23. Jonathan Lethem is a fantastically engrossing writer! I'm not just saying that because he took David Foster Wallace's coveted teaching spot at Pomona College. Nor am I saying it because I loved Motherless Brooklyn. I'm saying it because, as I learned by traversing his NBCC nominated (for criticism) The Ecstasy of Influence, Lethem succeeds in getting you to read and care about topics about which you had no previous interest. And that's the mark of a truly great writer!I'm actually plagiarizing m [...]

    24. I am a huge fan of Jonathan Lethem's writing. I wrote my master's thesis on The Fortress of Solitude and plan to dedicate a sizable portion of a dissertation chapter to it as well.That being said, while Lethem's writing here is generally as strong and thoughtfully self-conscious as I like, I think the very format of the book—a bunch of essays and short pieces from a variety of sources—makes for a very uneven collection.Full disclosure: While I read about 80% of what is in here, I did not rea [...]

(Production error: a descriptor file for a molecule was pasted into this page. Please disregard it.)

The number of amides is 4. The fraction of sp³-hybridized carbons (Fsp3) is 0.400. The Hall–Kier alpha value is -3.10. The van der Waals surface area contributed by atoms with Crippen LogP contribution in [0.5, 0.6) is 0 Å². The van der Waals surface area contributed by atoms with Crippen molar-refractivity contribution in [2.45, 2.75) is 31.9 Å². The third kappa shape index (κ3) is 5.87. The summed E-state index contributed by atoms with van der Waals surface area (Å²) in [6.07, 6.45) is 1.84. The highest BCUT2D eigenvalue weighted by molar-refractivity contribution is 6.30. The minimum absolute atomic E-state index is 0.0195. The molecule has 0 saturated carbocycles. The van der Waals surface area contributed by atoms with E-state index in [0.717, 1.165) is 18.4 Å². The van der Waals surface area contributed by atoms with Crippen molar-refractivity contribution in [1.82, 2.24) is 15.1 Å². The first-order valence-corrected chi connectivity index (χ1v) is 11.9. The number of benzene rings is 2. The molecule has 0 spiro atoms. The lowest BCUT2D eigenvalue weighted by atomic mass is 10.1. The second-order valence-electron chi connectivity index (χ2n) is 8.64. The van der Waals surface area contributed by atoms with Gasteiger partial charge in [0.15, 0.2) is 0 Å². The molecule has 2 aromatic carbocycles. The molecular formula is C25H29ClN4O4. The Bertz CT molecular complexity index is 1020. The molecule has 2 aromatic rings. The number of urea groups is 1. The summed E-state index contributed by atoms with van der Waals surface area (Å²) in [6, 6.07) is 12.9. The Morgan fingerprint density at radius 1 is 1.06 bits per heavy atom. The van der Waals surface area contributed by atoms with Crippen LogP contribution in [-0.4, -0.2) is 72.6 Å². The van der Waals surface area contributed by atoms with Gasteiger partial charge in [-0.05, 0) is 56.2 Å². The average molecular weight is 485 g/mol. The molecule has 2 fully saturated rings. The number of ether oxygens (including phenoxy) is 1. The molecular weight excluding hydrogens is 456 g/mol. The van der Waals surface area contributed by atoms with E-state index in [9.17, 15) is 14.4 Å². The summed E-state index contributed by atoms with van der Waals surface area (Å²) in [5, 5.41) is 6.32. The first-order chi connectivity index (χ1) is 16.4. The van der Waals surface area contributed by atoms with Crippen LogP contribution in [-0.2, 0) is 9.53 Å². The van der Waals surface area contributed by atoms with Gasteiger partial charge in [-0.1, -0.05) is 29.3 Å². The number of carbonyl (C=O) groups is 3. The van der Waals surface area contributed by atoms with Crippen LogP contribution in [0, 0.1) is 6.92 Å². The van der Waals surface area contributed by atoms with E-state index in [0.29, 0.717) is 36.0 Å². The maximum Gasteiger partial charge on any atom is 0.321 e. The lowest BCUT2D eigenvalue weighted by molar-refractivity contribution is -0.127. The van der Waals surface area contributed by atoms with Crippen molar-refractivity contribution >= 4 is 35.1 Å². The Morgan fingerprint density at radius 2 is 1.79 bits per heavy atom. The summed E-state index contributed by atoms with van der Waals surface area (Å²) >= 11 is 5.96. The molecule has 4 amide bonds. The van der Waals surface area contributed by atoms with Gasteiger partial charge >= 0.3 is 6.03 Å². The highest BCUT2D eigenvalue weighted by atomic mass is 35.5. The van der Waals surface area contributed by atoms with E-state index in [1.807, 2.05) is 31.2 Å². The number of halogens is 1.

25. "For if we consent that what appears natural in art is actually constructed from a series of hidden postures, decisions, and influences, etc we make ourselves eligible to weigh the notion that what's taken as natural in our experience of everyday life could actually be a construction as well." (xv)"Our language has no choice but to be self-conscious if it is to be conscious in the first place." (xix)"That's how I regard this fate of ours, drowning in a cultural sea: reasons to be cheerful." (xxi [...]

    26. Lethem calls this “an autobiographical montage”, The title comes from an ingenious and infamous essay he wrote in defense of plagiarism in Harpers, consisting entirely of appropriated text and stories. This book is a massive compendium of Lethem’s fanboy obsessions, critical reviews, book introductions, recommendations, and opinions, combined with his memoirs and autobiographical writings, as well as stories that he keeps coming back to throughout his career. He pays tribute to his favorit [...]